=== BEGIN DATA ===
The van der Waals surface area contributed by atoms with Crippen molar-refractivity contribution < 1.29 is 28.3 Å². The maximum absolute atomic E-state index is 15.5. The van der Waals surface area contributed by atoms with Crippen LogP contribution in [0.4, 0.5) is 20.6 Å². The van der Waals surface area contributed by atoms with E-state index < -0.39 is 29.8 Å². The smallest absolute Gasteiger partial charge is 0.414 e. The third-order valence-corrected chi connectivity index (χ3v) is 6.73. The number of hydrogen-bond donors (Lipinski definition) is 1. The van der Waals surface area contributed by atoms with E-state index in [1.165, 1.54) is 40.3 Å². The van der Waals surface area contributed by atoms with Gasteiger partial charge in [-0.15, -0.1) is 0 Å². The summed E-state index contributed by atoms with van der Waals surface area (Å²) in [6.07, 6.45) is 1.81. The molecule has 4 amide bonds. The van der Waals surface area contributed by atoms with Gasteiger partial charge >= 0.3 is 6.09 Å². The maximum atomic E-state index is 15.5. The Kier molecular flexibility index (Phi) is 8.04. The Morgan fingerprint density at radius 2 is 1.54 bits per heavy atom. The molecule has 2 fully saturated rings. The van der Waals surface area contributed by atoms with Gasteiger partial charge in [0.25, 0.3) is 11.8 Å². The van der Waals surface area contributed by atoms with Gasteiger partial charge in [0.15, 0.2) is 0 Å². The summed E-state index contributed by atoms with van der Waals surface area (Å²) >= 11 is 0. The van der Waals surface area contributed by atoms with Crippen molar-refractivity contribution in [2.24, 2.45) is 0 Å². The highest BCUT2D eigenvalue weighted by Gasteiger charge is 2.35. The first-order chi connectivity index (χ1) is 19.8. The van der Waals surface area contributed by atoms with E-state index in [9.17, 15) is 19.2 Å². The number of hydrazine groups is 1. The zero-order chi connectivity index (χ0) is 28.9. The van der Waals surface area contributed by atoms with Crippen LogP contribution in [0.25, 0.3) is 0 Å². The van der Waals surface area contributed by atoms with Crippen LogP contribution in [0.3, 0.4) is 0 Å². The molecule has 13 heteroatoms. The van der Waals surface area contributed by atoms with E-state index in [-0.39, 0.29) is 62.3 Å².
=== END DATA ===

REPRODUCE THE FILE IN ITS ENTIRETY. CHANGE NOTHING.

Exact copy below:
The van der Waals surface area contributed by atoms with Crippen molar-refractivity contribution < 1.29 is 28.3 Å². The maximum absolute atomic E-state index is 15.5. The van der Waals surface area contributed by atoms with Crippen LogP contribution in [0.4, 0.5) is 20.6 Å². The van der Waals surface area contributed by atoms with E-state index < -0.39 is 29.8 Å². The smallest absolute Gasteiger partial charge is 0.414 e. The third-order valence-corrected chi connectivity index (χ3v) is 6.73. The number of hydrogen-bond donors (Lipinski definition) is 1. The van der Waals surface area contributed by atoms with E-state index in [1.165, 1.54) is 40.3 Å². The van der Waals surface area contributed by atoms with Gasteiger partial charge in [-0.15, -0.1) is 0 Å². The summed E-state index contributed by atoms with van der Waals surface area (Å²) in [6.07, 6.45) is 1.81. The molecule has 4 amide bonds. The van der Waals surface area contributed by atoms with Gasteiger partial charge >= 0.3 is 6.09 Å². The maximum atomic E-state index is 15.5. The Kier molecular flexibility index (Phi) is 8.04. The Morgan fingerprint density at radius 2 is 1.54 bits per heavy atom. The molecule has 2 fully saturated rings. The van der Waals surface area contributed by atoms with Gasteiger partial charge in [0.25, 0.3) is 11.8 Å². The van der Waals surface area contributed by atoms with Gasteiger partial charge in [0.15, 0.2) is 0 Å². The summed E-state index contributed by atoms with van der Waals surface area (Å²) >= 11 is 0. The van der Waals surface area contributed by atoms with Crippen molar-refractivity contribution in [2.24, 2.45) is 0 Å². The highest BCUT2D eigenvalue weighted by Gasteiger charge is 2.35. The first-order chi connectivity index (χ1) is 19.8. The van der Waals surface area contributed by atoms with E-state index in [9.17, 15) is 19.2 Å². The number of hydrazine groups is 1. The zero-order chi connectivity index (χ0) is 28.9. The van der Waals surface area contributed by atoms with Crippen LogP contribution in [0.25, 0.3) is 0 Å². The van der Waals surface area contributed by atoms with Crippen LogP contribution in [0.3, 0.4) is 0 Å². The molecule has 13 heteroatoms. The van der Waals surface area contributed by atoms with E-state index in [-0.39, 0.29) is 62.3 Å².